The My Trader Coin securities fraud settlement of Jonathan Sifuentes Saucedo has been made public.

Sifuentes agreed to securities fraud and will pay $85,000 in penalties, according to an August 18th filing.

According to the securities fraud settlement reached by Sifuentes;

Sifuentes made 10 unregistered securities sales for a total of $121,500.

When selling these investments, Sifuentes made material representations and omissions, such as promising returns of more than 300% in 300 days while failing to disclose the risks of investing in a multilevel marketing business, failing to disclose the risks associated with cryptocurrency investments, and failing to disclose that previous investors had not been able to withdraw principal as promised.

In 2017, BehindMLM investigated My Trader Coin and determined it to be a Ponzi scam.

Sifuentes will pay $70,000 in restitution and a $15,000 civil penalty as part of his My Trader Coin settlement.

These figures include the $51,500 handed out to Sifuentes’ misled customers.

Sifuentes is also barred from committing any subsequent breaches of Arizona’s Securities Act.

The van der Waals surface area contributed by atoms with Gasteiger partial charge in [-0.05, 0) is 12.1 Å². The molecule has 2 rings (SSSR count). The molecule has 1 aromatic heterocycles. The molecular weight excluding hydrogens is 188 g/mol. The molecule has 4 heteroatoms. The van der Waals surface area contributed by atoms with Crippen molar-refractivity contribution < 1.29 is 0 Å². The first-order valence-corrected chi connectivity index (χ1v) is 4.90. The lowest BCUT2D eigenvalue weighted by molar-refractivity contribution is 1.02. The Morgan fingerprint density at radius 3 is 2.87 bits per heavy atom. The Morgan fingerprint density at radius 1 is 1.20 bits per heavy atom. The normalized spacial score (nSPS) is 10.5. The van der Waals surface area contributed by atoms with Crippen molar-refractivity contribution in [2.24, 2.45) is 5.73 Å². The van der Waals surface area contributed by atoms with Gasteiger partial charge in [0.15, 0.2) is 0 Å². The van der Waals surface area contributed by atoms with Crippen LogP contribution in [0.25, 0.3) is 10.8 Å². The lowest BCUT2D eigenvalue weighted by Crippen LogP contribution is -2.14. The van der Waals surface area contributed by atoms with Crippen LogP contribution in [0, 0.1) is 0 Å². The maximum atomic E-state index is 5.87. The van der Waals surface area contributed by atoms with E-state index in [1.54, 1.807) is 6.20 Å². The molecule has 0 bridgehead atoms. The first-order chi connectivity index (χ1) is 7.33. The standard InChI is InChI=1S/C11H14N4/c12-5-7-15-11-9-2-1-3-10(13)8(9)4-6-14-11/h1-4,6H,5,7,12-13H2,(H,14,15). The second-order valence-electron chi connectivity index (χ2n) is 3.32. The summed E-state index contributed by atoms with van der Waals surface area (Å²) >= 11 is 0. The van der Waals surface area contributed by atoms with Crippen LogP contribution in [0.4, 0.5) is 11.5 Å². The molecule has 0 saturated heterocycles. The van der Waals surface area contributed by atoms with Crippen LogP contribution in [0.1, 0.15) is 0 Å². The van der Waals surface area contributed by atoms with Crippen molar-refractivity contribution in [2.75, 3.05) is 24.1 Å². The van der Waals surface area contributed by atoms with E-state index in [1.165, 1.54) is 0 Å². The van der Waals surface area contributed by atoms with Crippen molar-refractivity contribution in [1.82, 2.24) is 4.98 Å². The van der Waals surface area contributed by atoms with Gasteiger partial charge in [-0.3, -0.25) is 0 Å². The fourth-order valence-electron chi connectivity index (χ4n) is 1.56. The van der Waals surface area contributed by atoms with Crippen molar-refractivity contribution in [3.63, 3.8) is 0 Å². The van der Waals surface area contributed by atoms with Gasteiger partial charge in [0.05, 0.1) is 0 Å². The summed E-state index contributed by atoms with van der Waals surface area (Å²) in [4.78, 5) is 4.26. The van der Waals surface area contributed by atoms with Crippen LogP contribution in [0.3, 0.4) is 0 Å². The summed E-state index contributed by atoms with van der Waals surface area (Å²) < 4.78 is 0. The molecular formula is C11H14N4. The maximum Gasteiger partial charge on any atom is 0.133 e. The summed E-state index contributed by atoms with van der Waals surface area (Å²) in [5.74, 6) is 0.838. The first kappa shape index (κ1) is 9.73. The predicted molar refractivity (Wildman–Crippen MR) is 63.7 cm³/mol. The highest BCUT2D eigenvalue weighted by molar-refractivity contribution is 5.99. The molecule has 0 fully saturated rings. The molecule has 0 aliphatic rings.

On September 7th, the ACC conducted a hearing to examine the approval of Sifuentes’ settlement. There has been no confirmation of approval as of yet.

Sifuentes has previously violated and continues to violate this provision of his MTC settlement by operating the Decentra Ponzi scam.

Decentra is a relaunch of Sifuentes’ defunct Xifra Lifestyle Ponzi scam. Both Ponzi scams typically target Central and South American clients.

Investors in Xifra Lifestyle and Decentra are promised 200% returns paid out of cash later invested.

Xifra Lifestyle and Decentra, like My Trader Coin, are not registered with financial authorities.

Decentra’s release coincided with Sifuentes’ flight to Dubai after his detention in Mexico earlier this year.

Sifuentes, a Mexican national, signed and notarized his MTC settlement in July in Guadalajara.

Guadalajara is the capital of Jalisco, a state in western Mexico.

Decentra launched a marketing campaign across South America in August with the intention of further deceiving people.

It’s unclear if Sifuentes was in Mexico as part of such attempts or not.

In any case, Decentra’s August advertising efforts appear to have had little impact:

Traffic to Decentra’s website is down across the board, according to SimilarWeb. Martinique (93%) and Taiwan (7%), are the two noteworthy sources of traffic.

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